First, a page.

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Selecting the Right Candidate

How do you know if you are selecting the right candidate at the end of the interview process? It can be easy to feel conflicted between someone with the right “vibe” and someone with the seemingly perfect experience level. Read on for some help with weighing the value of different characteristics to your company.

Qualifications

This is the first thing we look at when a resume comes in. In most cases, you do not even need to speak to this person live to know if they are technically qualified for the role for which you are hiring. However, it is beneficial to speak to the candidate to find out in what capacity they were doing this work previously. There is no international standard for what every job title really entails, so make sure to dig a little deeper. Ask them about their day-to-day in previous roles to gain a clear understanding of their experience.

Soft Skills

Dare we say that soft skills are just as important as concrete qualifications? WE DARE. Specific soft skills make someone teachable, motivated, easy to work with, etc. Look for someone who is a good communicator and always looking to improve. People who are open to hearing others’ perspectives and willing to admit mistakes in their work are usually the best at what they do—they are consistently looking to better themselves and their craft. These candidates see coworkers as resources rather than competition; they will be a great asset to your team.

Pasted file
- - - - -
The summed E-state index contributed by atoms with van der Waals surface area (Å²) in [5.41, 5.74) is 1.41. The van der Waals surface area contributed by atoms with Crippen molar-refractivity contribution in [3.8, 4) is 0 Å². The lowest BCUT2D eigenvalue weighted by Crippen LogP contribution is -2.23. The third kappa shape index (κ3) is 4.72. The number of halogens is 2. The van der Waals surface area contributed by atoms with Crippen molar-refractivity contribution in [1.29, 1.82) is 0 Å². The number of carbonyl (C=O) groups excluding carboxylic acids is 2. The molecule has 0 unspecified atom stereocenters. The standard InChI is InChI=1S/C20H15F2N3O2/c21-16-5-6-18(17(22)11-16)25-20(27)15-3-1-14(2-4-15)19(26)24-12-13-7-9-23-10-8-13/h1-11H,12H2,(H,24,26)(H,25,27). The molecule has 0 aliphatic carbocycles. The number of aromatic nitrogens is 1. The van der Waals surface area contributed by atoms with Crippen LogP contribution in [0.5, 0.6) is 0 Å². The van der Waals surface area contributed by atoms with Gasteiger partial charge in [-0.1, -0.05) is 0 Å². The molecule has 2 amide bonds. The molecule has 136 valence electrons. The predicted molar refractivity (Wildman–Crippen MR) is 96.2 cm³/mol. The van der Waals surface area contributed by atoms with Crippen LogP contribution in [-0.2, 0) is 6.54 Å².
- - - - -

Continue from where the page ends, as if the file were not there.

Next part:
Culture Fit

Does this candidate fit with the “energy” of your team? Obviously, we do not want to have an office filled with 30 copies of the same person, but teams work best when they get along well. Having a diverse group of people that can easily get along and communicate is ideal. A candidate can be wildly different from others on your team, but if they can jump in and chat with the team, they may be an excellent fit for you.

Hiring is an exciting process. JSG wishes you the best of luck in finding that perfect fit!

Communicating Company Values to Candidates

When hiring new employees, it is crucial that they know what your company stands for. How can you communicate your values as genuine, rather than just all talk?

Share employee experience

Typically, it is good to have a candidate interview with more than one person from your company. Use this to your advantage to share information about your values. Encourage whoever is interviewing the candidate to share what they genuinely like about the company and what it stands for. Suppose your employee truly feels like your company reflects your values well. In that case, this will be communicated to the candidate in how the employee speaks about the company.

Cite the action behind your words

Describe for your candidate how the company values play into daily work. You can speak about this when describing what they can expect when working for you. For example, if you value balance, you may refer to how you do not ask employees to work past regular hours. If your company values community outreach, you could mention your company’s monthly volunteer projects. Candidates are wary of companies that spew buzz words without actions to back them up.

Ask their opinion

Good companies care about their employee’s opinions. This can start as far back as the interview process. Ask them what values they like to see in the company they are working for. Share with them what your company sees as important and how that may align with what they value. Not only does this open the door for conversation about company values, but it also signals to the interviewee that your company is willing to take opinions and criticism into account when growing and changing the company.

Your company values should be somewhat evident in how you conduct business. Giving candidates a taste of your day-to-day, having them talk to other employees, and doing a little bit of shameless self/company promotion is all you need to communicate your values to potential employees.